Since Antonio Conte has arrived, he's deployed the 3-4-3 system at Tottenham Hotspur, which saw Spurs get a 0-0 draw away to Everton, but then won their 3 Premier League games after that draw. Against Leeds United, Brentford and Norwich City. In their most recent game (at the time of writing this), they came up against an in-form Liverpool side which saw Conte switch formation, to a counter-attacking 5-3-2 operating in a mid to low block and which proved to be somewhat successful getting a 2-2 draw. Unfortunately, Spurs have been hit hard with absentees, but Eric Dier, Pierre Højbjerg and Son Heung-min have been key to Antonio Conte's side so far.
Spurs in their most recent game using 3-4-3 (Vs Norwich City)
Spurs in their most recent game using 5-3-2 (Vs Liverpool)
Within their 3-4-3 shape, Antonio Conte has so far defended in a mid to high block attempting to force the opponents around the block and defend and win the ball back in the wider areas to then seek counter-attacking opportunities.
Lengthy spells without the ball, the side will look to shape up in a 5-4-1 with the wingers dropping deeper. This allows the central midfielders to leave their line to press and to make sure there's no space in between the lines, the central defender will also push ahead to reduce in the central areas. The plan has been to block the central routes by central players defending close to each other not allowing the opponents to play through them.
Once Spurs have successfully forced the play wide, the team will then look to shift together as a unit, still remaining close to each and making sure the channels are closed. Tottenham will also look to gain numerical superiority when defending in the wider areas, often creating 4v2 or 4v3's in their favour, which often involves the ball sided wing-back, winger, central midfielder and wide central defender. Remaining patient and maintaining that superiority out wide has been key when Spurs turnover the ball in the wider areas.
But Tottenham have also demonstrated a higher press with a higher defensive line to stop sides from playing, which results in more intensity of the ball. In an attempt to stop teams from playing out from the back, Harry Kane will look to block off central passing options whilst the ball-sided winger will look to press the man on the ball. The far-side winger will have the job of blocking the switch and Højbjerg will tightly mark any central midfielders dropping deep to receive. Lastly, the ball-sided wing-back will also look press high, closing down the opposition's full-back. This forces the opponents to play more directly, where Conte will have three central defenders looking to either win the aerial duel or recover the ball for the Spurs.
Tottenham had a PPDA of 8.2 - demonstrating a more pressing side vs their 14.33 PPDA against Liverpool.
In the 5-3-2 vs Liverpool, they defended in the low block with similar principles, of blocking the central area forcing Liverpool to go wide. With Liverpool's full-backs often advancing to join the attack, this meant on occasions when Spurs won the ball, they could immediately go on the attack and have a 2v2 situation with Tottenham's two up top versus Liverpool's two central defenders.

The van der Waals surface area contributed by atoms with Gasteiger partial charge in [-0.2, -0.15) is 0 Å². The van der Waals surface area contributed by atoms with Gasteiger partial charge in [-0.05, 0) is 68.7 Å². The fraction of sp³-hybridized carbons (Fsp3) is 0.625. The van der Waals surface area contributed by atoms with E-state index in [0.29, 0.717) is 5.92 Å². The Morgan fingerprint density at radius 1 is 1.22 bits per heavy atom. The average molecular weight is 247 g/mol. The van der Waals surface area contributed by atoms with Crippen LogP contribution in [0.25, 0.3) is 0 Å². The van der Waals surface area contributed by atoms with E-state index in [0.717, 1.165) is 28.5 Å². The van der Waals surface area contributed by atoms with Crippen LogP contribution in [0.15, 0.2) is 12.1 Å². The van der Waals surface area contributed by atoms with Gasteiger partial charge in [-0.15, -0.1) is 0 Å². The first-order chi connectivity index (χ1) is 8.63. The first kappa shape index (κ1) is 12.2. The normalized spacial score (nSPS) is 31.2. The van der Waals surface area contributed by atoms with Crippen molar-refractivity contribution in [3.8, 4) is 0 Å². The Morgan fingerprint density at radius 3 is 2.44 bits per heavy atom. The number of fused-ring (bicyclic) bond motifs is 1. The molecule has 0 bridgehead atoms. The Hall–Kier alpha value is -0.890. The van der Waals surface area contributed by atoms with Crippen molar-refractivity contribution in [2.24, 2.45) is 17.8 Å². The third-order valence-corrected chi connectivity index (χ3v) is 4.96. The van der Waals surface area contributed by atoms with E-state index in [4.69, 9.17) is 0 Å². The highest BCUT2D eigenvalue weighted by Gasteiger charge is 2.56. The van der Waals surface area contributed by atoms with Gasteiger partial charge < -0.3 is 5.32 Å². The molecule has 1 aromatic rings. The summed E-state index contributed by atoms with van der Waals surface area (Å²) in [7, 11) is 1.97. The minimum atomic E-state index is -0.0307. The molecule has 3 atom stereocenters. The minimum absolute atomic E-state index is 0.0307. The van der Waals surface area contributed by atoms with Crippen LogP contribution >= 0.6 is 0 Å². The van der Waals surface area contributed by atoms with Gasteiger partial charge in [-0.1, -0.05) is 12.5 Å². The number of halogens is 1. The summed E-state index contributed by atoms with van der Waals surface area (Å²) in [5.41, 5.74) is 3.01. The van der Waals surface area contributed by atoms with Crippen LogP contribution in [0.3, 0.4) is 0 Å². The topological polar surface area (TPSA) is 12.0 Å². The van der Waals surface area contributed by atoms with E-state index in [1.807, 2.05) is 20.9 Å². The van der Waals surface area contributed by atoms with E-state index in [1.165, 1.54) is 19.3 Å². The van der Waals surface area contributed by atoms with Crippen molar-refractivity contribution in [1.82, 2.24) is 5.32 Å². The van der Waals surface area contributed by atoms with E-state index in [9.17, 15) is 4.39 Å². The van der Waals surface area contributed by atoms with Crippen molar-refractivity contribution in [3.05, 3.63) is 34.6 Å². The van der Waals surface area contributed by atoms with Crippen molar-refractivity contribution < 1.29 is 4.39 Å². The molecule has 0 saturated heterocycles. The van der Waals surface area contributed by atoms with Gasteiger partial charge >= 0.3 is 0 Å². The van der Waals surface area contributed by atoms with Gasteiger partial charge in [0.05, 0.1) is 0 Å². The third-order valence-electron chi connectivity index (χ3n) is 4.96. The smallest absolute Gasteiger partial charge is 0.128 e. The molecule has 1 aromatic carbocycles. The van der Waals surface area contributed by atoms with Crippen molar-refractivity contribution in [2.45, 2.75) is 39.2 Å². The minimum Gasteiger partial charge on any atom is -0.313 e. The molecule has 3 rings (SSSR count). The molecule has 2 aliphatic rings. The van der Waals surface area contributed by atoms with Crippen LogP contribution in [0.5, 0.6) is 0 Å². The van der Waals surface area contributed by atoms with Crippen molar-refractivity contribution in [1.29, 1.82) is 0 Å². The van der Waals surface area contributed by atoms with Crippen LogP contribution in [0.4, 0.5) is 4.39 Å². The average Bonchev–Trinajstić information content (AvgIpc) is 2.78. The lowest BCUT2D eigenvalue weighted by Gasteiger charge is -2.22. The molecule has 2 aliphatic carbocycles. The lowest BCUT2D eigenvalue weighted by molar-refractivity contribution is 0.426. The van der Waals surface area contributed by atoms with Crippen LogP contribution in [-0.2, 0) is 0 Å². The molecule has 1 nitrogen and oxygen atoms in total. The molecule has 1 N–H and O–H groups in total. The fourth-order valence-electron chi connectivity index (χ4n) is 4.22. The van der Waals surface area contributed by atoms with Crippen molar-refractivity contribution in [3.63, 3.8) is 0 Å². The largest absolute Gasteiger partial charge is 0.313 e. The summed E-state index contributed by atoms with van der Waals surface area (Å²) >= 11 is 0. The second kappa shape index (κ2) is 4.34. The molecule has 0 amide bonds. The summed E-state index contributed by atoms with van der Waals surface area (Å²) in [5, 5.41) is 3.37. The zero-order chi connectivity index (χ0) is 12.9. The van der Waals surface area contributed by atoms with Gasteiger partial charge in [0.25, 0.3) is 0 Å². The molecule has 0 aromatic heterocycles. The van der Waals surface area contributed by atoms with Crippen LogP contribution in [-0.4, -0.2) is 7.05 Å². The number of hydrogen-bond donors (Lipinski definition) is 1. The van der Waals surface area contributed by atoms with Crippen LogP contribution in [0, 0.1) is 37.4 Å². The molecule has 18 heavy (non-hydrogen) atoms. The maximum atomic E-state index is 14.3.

In the 3-4-3, the two wingers/attacking midfielders operate and receive the ball in central areas, often looking to create a numerical superiority with their central midfielders against the opposition midfielders.
Spurs passing link Vs Norwich City. Take note of Son and Moura's positioning.
The forward line also likes to make counter-movements to open up space. If Kane drops, then Son can push ahead and if Son drops, Kane will advance and this creates space by stretching the lines of the opposition.
Conte's Spurs side so far have built from the back using a 3+2 shape with the flat back three and a slightly staggered double-pivot dropping deep. This forces pressing sides to engage, and Spurs can use the dropping double-pivot to lure the opposition and create space for the 2 attacking midfielders further ahead. To beat the high press, Højbjerg will drop deep to offer a good passing angle for the central defender on the ball, whilst Winks serves as the third man to release the wider central defender. Or, they could use Eric Dier who is particularly good on the ball to break pressing lines by firing a vertical pass to an attacking midfielder who will look to drop at an angle to offer a passing option.
Lastly, as analysed on TotalFootballAnalysis, Royal Emerson has been the more proactive wing-back, joining the attack earlier. When Spurs win the ball, Emerson is seen sprinting off to "provide the width, stretch the channels, and push the last line deeper. Then, Tottenham could play through the gaps of the defence and exploit them by runners".
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(watch the video for most updated version, slight tweaks were made)